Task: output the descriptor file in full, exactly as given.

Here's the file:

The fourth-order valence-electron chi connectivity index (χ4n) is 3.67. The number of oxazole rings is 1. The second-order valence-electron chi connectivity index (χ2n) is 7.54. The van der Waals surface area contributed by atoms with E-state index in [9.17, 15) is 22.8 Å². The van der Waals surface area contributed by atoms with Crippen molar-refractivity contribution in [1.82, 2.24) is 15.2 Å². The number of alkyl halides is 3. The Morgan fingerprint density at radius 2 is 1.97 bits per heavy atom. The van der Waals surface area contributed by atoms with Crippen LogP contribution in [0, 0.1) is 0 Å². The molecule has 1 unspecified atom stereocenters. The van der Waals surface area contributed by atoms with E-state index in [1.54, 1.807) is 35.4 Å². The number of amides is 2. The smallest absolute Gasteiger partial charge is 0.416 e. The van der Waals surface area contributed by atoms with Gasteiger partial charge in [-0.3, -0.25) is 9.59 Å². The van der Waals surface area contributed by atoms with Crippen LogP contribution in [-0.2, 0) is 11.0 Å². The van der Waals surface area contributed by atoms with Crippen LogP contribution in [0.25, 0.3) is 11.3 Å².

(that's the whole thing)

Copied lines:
The fourth-order valence-electron chi connectivity index (χ4n) is 3.67. The number of oxazole rings is 1. The second-order valence-electron chi connectivity index (χ2n) is 7.54. The van der Waals surface area contributed by atoms with E-state index in [9.17, 15) is 22.8 Å². The van der Waals surface area contributed by atoms with Crippen molar-refractivity contribution in [1.82, 2.24) is 15.2 Å². The number of alkyl halides is 3. The Morgan fingerprint density at radius 2 is 1.97 bits per heavy atom. The van der Waals surface area contributed by atoms with Crippen LogP contribution in [0, 0.1) is 0 Å². The molecule has 1 unspecified atom stereocenters. The van der Waals surface area contributed by atoms with E-state index in [1.54, 1.807) is 35.4 Å². The number of amides is 2. The smallest absolute Gasteiger partial charge is 0.416 e. The van der Waals surface area contributed by atoms with Gasteiger partial charge in [-0.3, -0.25) is 9.59 Å². The van der Waals surface area contributed by atoms with Crippen LogP contribution in [-0.2, 0) is 11.0 Å². The van der Waals surface area contributed by atoms with Crippen LogP contribution in [0.25, 0.3) is 11.3 Å².